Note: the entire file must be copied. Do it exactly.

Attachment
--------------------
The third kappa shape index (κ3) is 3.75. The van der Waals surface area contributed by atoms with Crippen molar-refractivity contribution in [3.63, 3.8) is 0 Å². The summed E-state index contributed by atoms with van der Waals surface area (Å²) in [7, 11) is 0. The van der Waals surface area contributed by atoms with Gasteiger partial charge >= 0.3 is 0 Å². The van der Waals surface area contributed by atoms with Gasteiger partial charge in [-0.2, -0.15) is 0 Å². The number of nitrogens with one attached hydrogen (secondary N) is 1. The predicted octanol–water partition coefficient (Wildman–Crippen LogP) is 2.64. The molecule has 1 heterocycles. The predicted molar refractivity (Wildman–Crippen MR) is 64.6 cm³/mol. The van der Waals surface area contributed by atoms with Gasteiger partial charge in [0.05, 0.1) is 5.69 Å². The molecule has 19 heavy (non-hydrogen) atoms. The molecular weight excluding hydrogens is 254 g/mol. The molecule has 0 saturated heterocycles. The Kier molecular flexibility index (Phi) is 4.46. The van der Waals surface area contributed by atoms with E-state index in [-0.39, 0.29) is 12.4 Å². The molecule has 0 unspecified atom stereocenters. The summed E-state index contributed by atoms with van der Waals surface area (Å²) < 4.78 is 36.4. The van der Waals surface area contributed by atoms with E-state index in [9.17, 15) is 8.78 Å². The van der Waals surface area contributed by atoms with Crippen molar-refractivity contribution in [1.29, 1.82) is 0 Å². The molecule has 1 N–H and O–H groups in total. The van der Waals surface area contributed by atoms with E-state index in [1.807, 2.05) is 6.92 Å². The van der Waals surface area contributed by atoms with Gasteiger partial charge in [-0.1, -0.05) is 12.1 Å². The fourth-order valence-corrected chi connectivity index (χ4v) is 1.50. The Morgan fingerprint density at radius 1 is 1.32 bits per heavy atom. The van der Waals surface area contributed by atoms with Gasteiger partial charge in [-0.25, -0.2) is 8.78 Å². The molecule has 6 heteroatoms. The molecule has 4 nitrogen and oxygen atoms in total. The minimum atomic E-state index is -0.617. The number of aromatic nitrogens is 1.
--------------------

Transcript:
The third kappa shape index (κ3) is 3.75. The van der Waals surface area contributed by atoms with Crippen molar-refractivity contribution in [3.63, 3.8) is 0 Å². The summed E-state index contributed by atoms with van der Waals surface area (Å²) in [7, 11) is 0. The van der Waals surface area contributed by atoms with Gasteiger partial charge >= 0.3 is 0 Å². The van der Waals surface area contributed by atoms with Gasteiger partial charge in [-0.2, -0.15) is 0 Å². The number of nitrogens with one attached hydrogen (secondary N) is 1. The predicted octanol–water partition coefficient (Wildman–Crippen LogP) is 2.64. The molecule has 1 heterocycles. The predicted molar refractivity (Wildman–Crippen MR) is 64.6 cm³/mol. The van der Waals surface area contributed by atoms with Gasteiger partial charge in [0.05, 0.1) is 5.69 Å². The molecule has 19 heavy (non-hydrogen) atoms. The molecular weight excluding hydrogens is 254 g/mol. The molecule has 0 saturated heterocycles. The Kier molecular flexibility index (Phi) is 4.46. The van der Waals surface area contributed by atoms with E-state index in [-0.39, 0.29) is 12.4 Å². The molecule has 0 unspecified atom stereocenters. The summed E-state index contributed by atoms with van der Waals surface area (Å²) < 4.78 is 36.4. The van der Waals surface area contributed by atoms with E-state index in [9.17, 15) is 8.78 Å². The van der Waals surface area contributed by atoms with Crippen molar-refractivity contribution in [1.29, 1.82) is 0 Å². The molecule has 1 N–H and O–H groups in total. The van der Waals surface area contributed by atoms with E-state index in [1.807, 2.05) is 6.92 Å². The van der Waals surface area contributed by atoms with Gasteiger partial charge in [-0.1, -0.05) is 12.1 Å². The fourth-order valence-corrected chi connectivity index (χ4v) is 1.50. The Morgan fingerprint density at radius 1 is 1.32 bits per heavy atom. The van der Waals surface area contributed by atoms with Gasteiger partial charge in [-0.25, -0.2) is 8.78 Å². The molecule has 6 heteroatoms. The molecule has 4 nitrogen and oxygen atoms in total. The minimum atomic E-state index is -0.617. The number of aromatic nitrogens is 1.